The Funniest Food Book in My Library

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Poppy Cannon with Chef Henry Becker of the Beverly-Wilshire Hotel. Source: Back Cover of the cookbook.

Cookbook author Poppy Cannon didn’t intend for this book to be humorous. In the introduction to the third book in her “Can-Opener Series,” Poppy wrote, “Our new way of achieving gourmet food can happen only here–in the land of the mix, the jar, the frozen-food package, and the ubiquitous can opener.” Poppy, if you think the food in your book is gourmet, I’ve got some magic little mushrooms for you to try in your canned green beans. But alas, Poppy can’t try anything after falling twenty-three stories from the balcony of her Park Avenue apartment on April Fool’s Day in 1975. (I’m not making this up.) She was the food editor of Ladies’ Home Journal and the author of numerous cookbooks. Wikipedia notes, “In 1949 she became the second wife of the NAACP leader Walter Francis White (with whom she had an affair while he was married to his first wife, Leah Gladys Powell White) at a time when such a marriage was viewed as scandalous, not least within the Black community, some of whom viewed White’s marriage to a White woman as a betrayal.”
Here some of Poppy’s gems from the book:
–“The haunting flavor of tarragon added to canned beef gravy makes an interesting sauce to serve with meat or broiled chicken.”
–“Pickled pigs’ feet or lambs’ tongues in jars are among the less usual ready-to-serve meats.”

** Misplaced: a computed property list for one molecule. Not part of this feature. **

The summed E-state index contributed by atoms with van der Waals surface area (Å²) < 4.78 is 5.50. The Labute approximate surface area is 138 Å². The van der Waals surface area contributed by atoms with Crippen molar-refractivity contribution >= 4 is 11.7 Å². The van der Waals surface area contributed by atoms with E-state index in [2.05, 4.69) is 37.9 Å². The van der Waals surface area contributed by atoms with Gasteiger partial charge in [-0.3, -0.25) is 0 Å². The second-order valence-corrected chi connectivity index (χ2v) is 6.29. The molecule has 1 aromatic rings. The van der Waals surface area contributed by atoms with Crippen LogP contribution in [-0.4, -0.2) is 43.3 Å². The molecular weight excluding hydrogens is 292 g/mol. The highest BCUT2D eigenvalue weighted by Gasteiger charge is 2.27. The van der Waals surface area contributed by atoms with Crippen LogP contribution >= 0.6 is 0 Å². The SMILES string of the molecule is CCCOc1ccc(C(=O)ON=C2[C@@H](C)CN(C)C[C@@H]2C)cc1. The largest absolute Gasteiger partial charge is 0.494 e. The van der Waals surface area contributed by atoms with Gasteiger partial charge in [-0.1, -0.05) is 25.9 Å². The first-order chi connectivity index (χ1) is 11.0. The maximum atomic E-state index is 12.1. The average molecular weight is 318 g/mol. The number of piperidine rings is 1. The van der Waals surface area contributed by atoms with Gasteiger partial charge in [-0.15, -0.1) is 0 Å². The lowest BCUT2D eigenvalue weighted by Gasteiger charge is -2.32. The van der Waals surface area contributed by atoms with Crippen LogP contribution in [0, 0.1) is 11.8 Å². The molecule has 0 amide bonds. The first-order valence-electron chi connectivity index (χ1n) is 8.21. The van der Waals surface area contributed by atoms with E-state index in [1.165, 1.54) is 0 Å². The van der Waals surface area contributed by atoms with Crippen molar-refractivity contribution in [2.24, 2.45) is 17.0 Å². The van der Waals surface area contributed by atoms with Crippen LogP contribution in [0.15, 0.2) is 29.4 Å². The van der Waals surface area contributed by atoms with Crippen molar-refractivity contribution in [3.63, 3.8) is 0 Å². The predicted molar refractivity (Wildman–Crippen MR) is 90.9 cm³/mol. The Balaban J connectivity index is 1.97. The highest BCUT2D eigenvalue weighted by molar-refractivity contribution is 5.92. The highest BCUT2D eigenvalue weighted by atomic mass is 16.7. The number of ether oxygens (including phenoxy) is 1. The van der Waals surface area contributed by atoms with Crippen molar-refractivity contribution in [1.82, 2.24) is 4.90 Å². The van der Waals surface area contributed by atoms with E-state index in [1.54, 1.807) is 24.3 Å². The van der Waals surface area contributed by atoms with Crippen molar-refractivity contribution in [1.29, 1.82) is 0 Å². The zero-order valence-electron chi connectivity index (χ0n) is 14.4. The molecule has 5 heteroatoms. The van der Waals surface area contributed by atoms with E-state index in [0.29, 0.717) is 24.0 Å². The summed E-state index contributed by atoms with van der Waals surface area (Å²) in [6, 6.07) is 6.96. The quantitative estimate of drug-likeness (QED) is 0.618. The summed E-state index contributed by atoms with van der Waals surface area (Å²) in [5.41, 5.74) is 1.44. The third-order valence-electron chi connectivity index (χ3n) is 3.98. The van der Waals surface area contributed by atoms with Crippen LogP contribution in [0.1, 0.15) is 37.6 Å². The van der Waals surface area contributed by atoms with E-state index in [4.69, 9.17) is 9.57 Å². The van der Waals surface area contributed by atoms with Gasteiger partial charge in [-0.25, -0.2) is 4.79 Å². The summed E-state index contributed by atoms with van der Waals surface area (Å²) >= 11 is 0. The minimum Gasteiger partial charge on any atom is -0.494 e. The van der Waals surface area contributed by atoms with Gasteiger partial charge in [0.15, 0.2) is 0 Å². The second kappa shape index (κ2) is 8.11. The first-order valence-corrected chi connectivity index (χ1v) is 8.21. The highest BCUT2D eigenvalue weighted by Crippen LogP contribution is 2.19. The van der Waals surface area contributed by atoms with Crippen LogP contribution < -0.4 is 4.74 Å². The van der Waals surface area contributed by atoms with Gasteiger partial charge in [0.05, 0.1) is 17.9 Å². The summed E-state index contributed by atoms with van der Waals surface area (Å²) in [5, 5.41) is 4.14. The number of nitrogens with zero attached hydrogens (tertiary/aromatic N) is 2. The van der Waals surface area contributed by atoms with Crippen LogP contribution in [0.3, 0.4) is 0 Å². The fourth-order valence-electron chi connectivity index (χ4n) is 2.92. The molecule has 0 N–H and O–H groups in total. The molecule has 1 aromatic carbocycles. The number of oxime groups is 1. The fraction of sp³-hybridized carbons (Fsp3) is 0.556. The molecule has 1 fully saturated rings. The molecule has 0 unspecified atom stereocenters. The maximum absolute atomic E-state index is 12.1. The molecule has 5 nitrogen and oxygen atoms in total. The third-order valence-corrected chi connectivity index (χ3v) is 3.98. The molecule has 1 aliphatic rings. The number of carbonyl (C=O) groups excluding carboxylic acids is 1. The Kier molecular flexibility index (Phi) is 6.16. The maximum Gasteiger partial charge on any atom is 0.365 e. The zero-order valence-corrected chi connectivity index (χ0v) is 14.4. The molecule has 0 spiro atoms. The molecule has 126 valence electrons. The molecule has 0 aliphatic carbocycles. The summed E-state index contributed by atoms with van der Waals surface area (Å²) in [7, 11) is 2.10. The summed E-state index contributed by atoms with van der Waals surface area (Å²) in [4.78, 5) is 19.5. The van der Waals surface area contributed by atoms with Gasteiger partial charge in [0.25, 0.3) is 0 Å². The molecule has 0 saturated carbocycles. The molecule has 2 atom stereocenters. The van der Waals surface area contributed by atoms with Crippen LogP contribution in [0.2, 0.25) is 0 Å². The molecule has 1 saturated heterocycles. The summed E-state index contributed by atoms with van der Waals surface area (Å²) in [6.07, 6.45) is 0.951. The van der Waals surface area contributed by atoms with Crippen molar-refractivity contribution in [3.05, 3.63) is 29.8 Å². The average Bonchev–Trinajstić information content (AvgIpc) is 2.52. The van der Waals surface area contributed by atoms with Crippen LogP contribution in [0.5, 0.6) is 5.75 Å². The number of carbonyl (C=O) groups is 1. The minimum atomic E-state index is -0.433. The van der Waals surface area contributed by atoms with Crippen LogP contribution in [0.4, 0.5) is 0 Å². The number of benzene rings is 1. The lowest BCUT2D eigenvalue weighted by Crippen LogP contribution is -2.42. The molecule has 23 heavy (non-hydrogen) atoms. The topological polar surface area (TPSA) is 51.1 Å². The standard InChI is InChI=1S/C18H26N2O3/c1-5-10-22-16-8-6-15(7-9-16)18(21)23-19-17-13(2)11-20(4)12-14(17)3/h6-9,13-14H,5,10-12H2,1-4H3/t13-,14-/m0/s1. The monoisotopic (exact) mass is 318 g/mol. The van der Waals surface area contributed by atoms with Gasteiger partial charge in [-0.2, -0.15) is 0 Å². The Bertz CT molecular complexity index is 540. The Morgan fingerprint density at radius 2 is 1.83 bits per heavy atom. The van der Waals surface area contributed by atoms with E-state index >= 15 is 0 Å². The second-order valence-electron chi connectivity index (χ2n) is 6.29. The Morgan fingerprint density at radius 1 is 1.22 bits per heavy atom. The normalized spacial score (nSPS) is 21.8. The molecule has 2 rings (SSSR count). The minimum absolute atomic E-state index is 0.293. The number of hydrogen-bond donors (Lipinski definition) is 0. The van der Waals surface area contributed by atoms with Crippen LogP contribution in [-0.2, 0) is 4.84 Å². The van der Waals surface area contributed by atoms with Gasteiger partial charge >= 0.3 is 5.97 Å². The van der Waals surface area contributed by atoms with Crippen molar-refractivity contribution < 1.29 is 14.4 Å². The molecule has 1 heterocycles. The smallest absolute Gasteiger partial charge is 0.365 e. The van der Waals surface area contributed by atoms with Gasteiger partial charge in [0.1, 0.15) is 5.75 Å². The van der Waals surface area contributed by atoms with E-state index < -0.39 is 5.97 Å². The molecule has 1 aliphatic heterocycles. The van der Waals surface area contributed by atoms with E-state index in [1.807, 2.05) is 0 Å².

–“Golden Mushroom Sauce. You will need: Condensed Golden Mushroom Soup.” Canned Condensed Mushroom Soup is the most common ingredient in this book.
–“Armed with a can opener, I become the artist-cook, the master, the creative chef.”

And now, my favorite recipe from the book. Be sure not to burn the toothpicks and enjoy the smoky flavor of Sterno.

Cocktail Cabbage Aflame–with Shrimp

You Will Need:

red cabbage
Canned or quick-frozen cooked shrimp
olive oil
lemon or lime juice or vinegar
curry powder
sour cream
Choose the prettiest  cabbage you can find, preferably one with large, loose outer leaves.
Cut the stem end so the cabbage will sit firmly on the platter or plate. Turn back the outside leaves
like the petals of a great rose. With a very sharp knife, scoop a round hole out of the top of the cabbage
jut large enough to hold a can of Sterno. Drain canned or quick-frozen cooked shrimp. Cover the
shrimp with French dressing made by combining 4 parts olive oil with 1 part lemon or lime juice or
vinegar; season with plenty of salt and pepper; add one clove of garlic, thoroughly crushed.
Let shrimp stand, covered by the French dressing for several hours or overnight. Prepare a dipping
sauce by adding 1/2 teaspoon curry powder to 1 cup sour cream.
At Serving Time: Drain shrimp, spear with toothpicks, and stud the cabbage with them. Light the Sterno and
allow guests to heat the shrimp over the flame. Some like the shrimp cold, some like it hot.
Everybody will enjoy the curried sour cream sauce.